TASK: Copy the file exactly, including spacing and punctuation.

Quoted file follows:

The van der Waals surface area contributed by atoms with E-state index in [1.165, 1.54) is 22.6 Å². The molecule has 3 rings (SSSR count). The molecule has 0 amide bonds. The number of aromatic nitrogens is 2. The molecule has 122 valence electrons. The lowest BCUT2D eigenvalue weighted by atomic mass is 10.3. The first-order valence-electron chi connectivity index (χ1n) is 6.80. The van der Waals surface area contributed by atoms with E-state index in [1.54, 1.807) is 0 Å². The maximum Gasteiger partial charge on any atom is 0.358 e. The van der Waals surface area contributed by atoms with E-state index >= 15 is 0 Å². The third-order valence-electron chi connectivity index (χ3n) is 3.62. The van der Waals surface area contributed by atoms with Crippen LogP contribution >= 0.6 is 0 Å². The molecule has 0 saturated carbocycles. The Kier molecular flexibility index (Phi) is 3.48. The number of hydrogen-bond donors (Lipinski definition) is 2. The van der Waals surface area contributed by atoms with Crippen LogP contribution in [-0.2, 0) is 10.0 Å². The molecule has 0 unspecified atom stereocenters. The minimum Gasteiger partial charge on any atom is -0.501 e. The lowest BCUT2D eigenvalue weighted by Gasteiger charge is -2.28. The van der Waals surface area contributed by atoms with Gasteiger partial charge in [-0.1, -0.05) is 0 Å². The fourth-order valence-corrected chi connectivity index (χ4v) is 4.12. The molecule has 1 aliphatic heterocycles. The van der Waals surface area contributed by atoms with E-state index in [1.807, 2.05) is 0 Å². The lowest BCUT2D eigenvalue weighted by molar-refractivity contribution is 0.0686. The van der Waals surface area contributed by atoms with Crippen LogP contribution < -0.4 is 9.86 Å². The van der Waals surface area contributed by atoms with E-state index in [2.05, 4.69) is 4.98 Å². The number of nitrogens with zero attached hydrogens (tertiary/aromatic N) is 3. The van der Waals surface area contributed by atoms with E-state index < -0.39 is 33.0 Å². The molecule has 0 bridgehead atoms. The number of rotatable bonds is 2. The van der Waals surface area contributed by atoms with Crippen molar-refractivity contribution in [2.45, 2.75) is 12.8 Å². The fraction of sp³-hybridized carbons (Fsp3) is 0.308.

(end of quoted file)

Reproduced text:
The van der Waals surface area contributed by atoms with E-state index in [1.165, 1.54) is 22.6 Å². The molecule has 3 rings (SSSR count). The molecule has 0 amide bonds. The number of aromatic nitrogens is 2. The molecule has 122 valence electrons. The lowest BCUT2D eigenvalue weighted by atomic mass is 10.3. The first-order valence-electron chi connectivity index (χ1n) is 6.80. The van der Waals surface area contributed by atoms with E-state index in [1.54, 1.807) is 0 Å². The maximum Gasteiger partial charge on any atom is 0.358 e. The van der Waals surface area contributed by atoms with E-state index >= 15 is 0 Å². The third-order valence-electron chi connectivity index (χ3n) is 3.62. The van der Waals surface area contributed by atoms with Crippen LogP contribution >= 0.6 is 0 Å². The molecule has 0 saturated carbocycles. The Kier molecular flexibility index (Phi) is 3.48. The number of hydrogen-bond donors (Lipinski definition) is 2. The van der Waals surface area contributed by atoms with Crippen LogP contribution in [-0.2, 0) is 10.0 Å². The molecule has 0 unspecified atom stereocenters. The minimum Gasteiger partial charge on any atom is -0.501 e. The lowest BCUT2D eigenvalue weighted by Gasteiger charge is -2.28. The van der Waals surface area contributed by atoms with Gasteiger partial charge in [-0.1, -0.05) is 0 Å². The fourth-order valence-corrected chi connectivity index (χ4v) is 4.12. The molecule has 1 aliphatic heterocycles. The van der Waals surface area contributed by atoms with E-state index in [1.807, 2.05) is 0 Å². The lowest BCUT2D eigenvalue weighted by molar-refractivity contribution is 0.0686. The van der Waals surface area contributed by atoms with Crippen LogP contribution < -0.4 is 9.86 Å². The van der Waals surface area contributed by atoms with E-state index in [2.05, 4.69) is 4.98 Å². The number of nitrogens with zero attached hydrogens (tertiary/aromatic N) is 3. The van der Waals surface area contributed by atoms with E-state index < -0.39 is 33.0 Å². The molecule has 0 bridgehead atoms. The number of rotatable bonds is 2. The van der Waals surface area contributed by atoms with Crippen molar-refractivity contribution in [2.45, 2.75) is 12.8 Å². The fraction of sp³-hybridized carbons (Fsp3) is 0.308.